In social dancing, we have a lot of hang-ups around “No.” We feel bad when we say it, and we feel even worse when we hear it. It pokes at the well of hurt we have accumulated from every rejection, and prods our insecurities.
We have different strategies for avoiding this devastation. We pride ourselves on agreeing to every dance. We teach our beginners that they should dance with everyone. We shame others as elitists when they appear selective in their choice of partners. We avoid rejection by agonizing over when the right moment is to approach someone for a longed-for dance – not if they’re taking a break, not if they’ve just danced too many in a row, not if they are talking to a cute dancer, not if they’re queuing up a song…
Each scene has its own quirks, but they all have this quivering fear of the dreaded “No.” I went through all of these ideas as I was learning to dance, and had a pretty well-developed system for sidestepping a “No.” When I failed I often felt miserable, or resented the person…
– until a few years ago, when in the blues dance scene I started to hear about “Safe Spaces” and “Consent Culture.” While at first I assumed they were all about reporting sexual misconduct and protecting people from harassment, I soon realized what they proposed included subtly radical concepts that have the potential to totally transform our social dancing culture. These are huge topics that I won’t be unpacking in depth, but I encourage you to read further. Today I’ll be sharing two main ideas with you:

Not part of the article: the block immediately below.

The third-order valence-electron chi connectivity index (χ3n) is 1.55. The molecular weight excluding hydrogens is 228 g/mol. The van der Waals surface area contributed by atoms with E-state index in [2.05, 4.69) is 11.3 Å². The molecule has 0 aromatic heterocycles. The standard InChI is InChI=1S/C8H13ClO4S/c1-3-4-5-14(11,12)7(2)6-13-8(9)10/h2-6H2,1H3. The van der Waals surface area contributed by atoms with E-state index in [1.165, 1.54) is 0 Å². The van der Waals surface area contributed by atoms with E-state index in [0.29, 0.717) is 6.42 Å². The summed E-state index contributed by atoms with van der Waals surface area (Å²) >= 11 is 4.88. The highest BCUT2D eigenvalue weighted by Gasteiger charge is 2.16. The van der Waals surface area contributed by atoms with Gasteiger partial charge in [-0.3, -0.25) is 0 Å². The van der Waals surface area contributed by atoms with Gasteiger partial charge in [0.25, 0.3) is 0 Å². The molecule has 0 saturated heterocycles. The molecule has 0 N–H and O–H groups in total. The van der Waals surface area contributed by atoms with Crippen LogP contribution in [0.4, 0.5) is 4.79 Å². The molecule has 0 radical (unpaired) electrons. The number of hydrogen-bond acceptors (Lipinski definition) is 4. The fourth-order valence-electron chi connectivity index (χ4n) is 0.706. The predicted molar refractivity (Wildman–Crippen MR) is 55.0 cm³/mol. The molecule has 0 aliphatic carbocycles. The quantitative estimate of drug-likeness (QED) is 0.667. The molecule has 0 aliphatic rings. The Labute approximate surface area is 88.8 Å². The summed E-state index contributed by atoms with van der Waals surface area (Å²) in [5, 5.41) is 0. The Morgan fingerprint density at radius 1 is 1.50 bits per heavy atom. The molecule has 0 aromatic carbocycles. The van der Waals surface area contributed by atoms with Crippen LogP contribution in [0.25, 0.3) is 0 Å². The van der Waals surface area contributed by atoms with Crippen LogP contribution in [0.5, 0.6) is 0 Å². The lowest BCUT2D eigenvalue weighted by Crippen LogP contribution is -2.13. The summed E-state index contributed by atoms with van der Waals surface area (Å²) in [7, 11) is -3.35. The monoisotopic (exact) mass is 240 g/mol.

1. You are always allowed to say “No.”
2. Hearing “No” doesn’t have to be a big deal.
Part 1: Delivering the “No”
This might seem strange at first, but let’s consider a few of the reasons you might not want to dance at any given point in time, starting with some reasons that have nothing to do with the person asking you:
– You want to say hello to some people you know
– You want to greet some new people
– You’re tired and want to sit down
– You’re thirsty; time to get some water
– You need to visit the restroom
– You’re hot and want to cool off
– You’re starting to get sweaty and want to dry out
– You want to change shirts
– You want to change shoes
– You don’t like this style
– You hoped to dance this style with someone in particular
– This song brings up memories that make you want to dance with certain people
– This song brings up painful memories
– You want to talk to the DJ
– You want to thank the organizer
– You have a question for a teacher
– You want to talk to that cute dancer
– Your friend needs cheering up
– You had a hard day and want to dance with people that you are close to
– You have reached your limit for interactions with strangers for the day
– You just received some tough feedback and want to dance with people you are comfortable with
– You want to dance with people that you don’t usually see
And then of course there are the occasional times when it IS about that person, at least in part:
– They are wearing perfume or cologne that will make it difficult for you to breathe
– They just ate something that you are allergic to
– They are really sweaty
– They have an inescapable odor
– They have previously hurt you on the dance floor
– They have previously behaved in a sexually inappropriate way
– Your friend is in love with them and you are steering clear